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"I don't see any problem," the relaxed champion said on Friday in his hotel room. "He's a lot like Joe Frazier in style. I expect a lot of pressure. I have to adapt to his style. I'm just in there with a tough kid."
But Saad Muhammad did have a problem: weight. He was up and running the boardwalk early Saturday morning. At 6 a.m. a security guard let him into the room where the official weigh-in was scheduled to take place two hours later. He was six pounds over the limit of 175. At 8:20 he was down to 177. At 9:55, only five minutes before he would have had to make the weight or forfeit his title, he made it, at 174�. Braxton had weighed in at 174� and had returned to bed.
"The official scale was way off," complained Sam Solomon, Saad Muhammad's 65-year-old trainer hours before the fight. "We had one in our room that was certified and sealed and he was O.K. on that one, and on the two scales in the hotel health center. But they wouldn't let us use any of those."
A notoriously slow starter, Saad Muhammad was told to come out firing his jab to keep Braxton at bay. Because of his height disadvantage—Saad Muhammad stands 5'11"—Braxton figured to work in close, hooking the body with both hands.
In the opening round Saad Muhammad threw 44 jabs, although very few found Braxton, who did little more than test-fire the howitzers that had stopped eight of his last 10 opponents.
Then Braxton uncoiled. He doesn't try to jab at people, but through them, as though aiming for the back of the head or the spine. He delivers the jab like a battering ram, a savage jolt to the chest or a head-snapping bolt to the chin. Midway through the second round he hurt the champion with a heavy right to the head, and then rocked him again with a right uppercut near the end of the round. Another right hand riding behind a snapping jab hurt Saad Muhammad in the third. At the bell Braxton was busily working over the champion's head and body.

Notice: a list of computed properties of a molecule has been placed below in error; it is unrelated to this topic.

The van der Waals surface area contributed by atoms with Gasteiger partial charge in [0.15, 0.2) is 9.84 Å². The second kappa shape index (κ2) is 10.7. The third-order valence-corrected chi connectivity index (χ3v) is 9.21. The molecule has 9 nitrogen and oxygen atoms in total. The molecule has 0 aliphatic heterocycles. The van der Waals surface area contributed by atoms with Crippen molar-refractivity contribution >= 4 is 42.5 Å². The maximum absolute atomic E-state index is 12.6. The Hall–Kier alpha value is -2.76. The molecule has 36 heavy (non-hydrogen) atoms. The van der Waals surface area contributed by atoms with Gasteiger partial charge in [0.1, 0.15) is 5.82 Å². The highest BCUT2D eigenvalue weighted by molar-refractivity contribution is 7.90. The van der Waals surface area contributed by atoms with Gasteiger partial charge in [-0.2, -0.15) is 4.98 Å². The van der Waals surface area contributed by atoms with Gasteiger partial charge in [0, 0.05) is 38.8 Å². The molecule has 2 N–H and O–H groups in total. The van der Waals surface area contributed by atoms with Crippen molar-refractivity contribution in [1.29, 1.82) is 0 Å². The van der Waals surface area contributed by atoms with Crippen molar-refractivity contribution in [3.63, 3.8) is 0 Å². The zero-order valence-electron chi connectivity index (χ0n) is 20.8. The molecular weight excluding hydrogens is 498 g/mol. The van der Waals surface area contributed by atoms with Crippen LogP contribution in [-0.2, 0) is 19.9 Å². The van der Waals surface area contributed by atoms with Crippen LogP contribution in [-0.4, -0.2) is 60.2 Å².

A savage jab had blood pouring from the champion's nose in the fourth, and he was rocked twice by right hands. By now Saad Muhammad had all but shelved his jab, which was proving useless against Braxton's well-planned assault. The champion had expected a heavy body attack; instead he was being torn apart by the jab and by right-hand rockets to the head. Saad Muhammad switched to heavier guns: He tried to load up for an overhand right, and he dropped his left as he looked for an opening for the upper-cut. All he accomplished was to leave himself open for even more right hands.
The pattern didn't change. Braxton rocked the champion in the sixth with a stunning counter-hook and wobbled him in the eighth with an overhand right that sent blood splattering two rows out. At the end of the eighth, Braxton peered at Saad Muhammad as though wondering what was keeping him erect.
His teeth bared, Braxton began the ninth by digging both hands to the champion's body; then he sent him reeling back into the ropes with a hook to the head. Moving in swiftly, the chunky challenger fired 27 punches without answer—although more than half missed—before Saad Muhammad could slip away.
The champion fought the 10th round as though he knew it would be his last. Battered early, in desperation he tried to fend off Braxton with a volley of weak jabs, only to be stung by a double jab. Digging deep within himself, Saad Muhammad found the strength for one more assault.